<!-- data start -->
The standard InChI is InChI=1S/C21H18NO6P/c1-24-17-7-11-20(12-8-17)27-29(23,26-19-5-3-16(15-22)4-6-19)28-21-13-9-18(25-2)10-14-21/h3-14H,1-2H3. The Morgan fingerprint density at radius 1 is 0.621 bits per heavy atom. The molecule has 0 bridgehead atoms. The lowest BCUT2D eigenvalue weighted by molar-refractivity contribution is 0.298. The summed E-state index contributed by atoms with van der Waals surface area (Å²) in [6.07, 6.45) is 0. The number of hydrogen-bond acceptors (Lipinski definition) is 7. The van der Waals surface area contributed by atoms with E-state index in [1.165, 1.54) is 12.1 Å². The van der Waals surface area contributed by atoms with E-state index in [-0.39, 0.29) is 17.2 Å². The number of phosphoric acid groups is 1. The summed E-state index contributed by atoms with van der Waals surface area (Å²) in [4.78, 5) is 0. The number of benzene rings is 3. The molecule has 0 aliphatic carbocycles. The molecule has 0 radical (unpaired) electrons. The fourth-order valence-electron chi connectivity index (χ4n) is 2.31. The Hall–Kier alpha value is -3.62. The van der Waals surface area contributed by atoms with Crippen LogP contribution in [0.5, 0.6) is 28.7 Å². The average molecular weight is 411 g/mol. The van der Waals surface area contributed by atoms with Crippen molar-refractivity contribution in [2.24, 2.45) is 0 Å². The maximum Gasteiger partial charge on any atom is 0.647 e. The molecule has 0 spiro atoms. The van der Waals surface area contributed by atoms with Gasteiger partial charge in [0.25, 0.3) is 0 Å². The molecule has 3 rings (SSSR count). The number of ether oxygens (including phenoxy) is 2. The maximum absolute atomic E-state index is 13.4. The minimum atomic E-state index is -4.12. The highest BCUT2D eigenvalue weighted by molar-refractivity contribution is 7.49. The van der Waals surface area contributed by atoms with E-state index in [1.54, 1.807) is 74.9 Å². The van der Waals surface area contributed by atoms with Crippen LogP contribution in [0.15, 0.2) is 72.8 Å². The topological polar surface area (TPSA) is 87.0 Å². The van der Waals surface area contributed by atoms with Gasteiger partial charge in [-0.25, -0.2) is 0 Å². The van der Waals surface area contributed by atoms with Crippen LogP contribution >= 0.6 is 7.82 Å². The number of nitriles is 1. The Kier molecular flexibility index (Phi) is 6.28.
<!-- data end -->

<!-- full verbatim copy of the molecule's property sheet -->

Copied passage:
The standard InChI is InChI=1S/C21H18NO6P/c1-24-17-7-11-20(12-8-17)27-29(23,26-19-5-3-16(15-22)4-6-19)28-21-13-9-18(25-2)10-14-21/h3-14H,1-2H3. The Morgan fingerprint density at radius 1 is 0.621 bits per heavy atom. The molecule has 0 bridgehead atoms. The lowest BCUT2D eigenvalue weighted by molar-refractivity contribution is 0.298. The summed E-state index contributed by atoms with van der Waals surface area (Å²) in [6.07, 6.45) is 0. The number of hydrogen-bond acceptors (Lipinski definition) is 7. The van der Waals surface area contributed by atoms with E-state index in [1.165, 1.54) is 12.1 Å². The van der Waals surface area contributed by atoms with E-state index in [-0.39, 0.29) is 17.2 Å². The number of phosphoric acid groups is 1. The summed E-state index contributed by atoms with van der Waals surface area (Å²) in [4.78, 5) is 0. The number of benzene rings is 3. The molecule has 0 aliphatic carbocycles. The molecule has 0 radical (unpaired) electrons. The fourth-order valence-electron chi connectivity index (χ4n) is 2.31. The Hall–Kier alpha value is -3.62. The van der Waals surface area contributed by atoms with Crippen LogP contribution in [0.5, 0.6) is 28.7 Å². The average molecular weight is 411 g/mol. The van der Waals surface area contributed by atoms with Crippen molar-refractivity contribution in [2.24, 2.45) is 0 Å². The maximum Gasteiger partial charge on any atom is 0.647 e. The molecule has 0 spiro atoms. The van der Waals surface area contributed by atoms with Gasteiger partial charge in [0.25, 0.3) is 0 Å². The molecule has 3 rings (SSSR count). The number of ether oxygens (including phenoxy) is 2. The maximum absolute atomic E-state index is 13.4. The minimum atomic E-state index is -4.12. The highest BCUT2D eigenvalue weighted by molar-refractivity contribution is 7.49. The van der Waals surface area contributed by atoms with E-state index in [1.54, 1.807) is 74.9 Å². The van der Waals surface area contributed by atoms with Crippen LogP contribution in [0.15, 0.2) is 72.8 Å². The topological polar surface area (TPSA) is 87.0 Å². The van der Waals surface area contributed by atoms with Gasteiger partial charge in [-0.25, -0.2) is 0 Å². The van der Waals surface area contributed by atoms with Crippen LogP contribution >= 0.6 is 7.82 Å². The number of nitriles is 1. The Kier molecular flexibility index (Phi) is 6.28.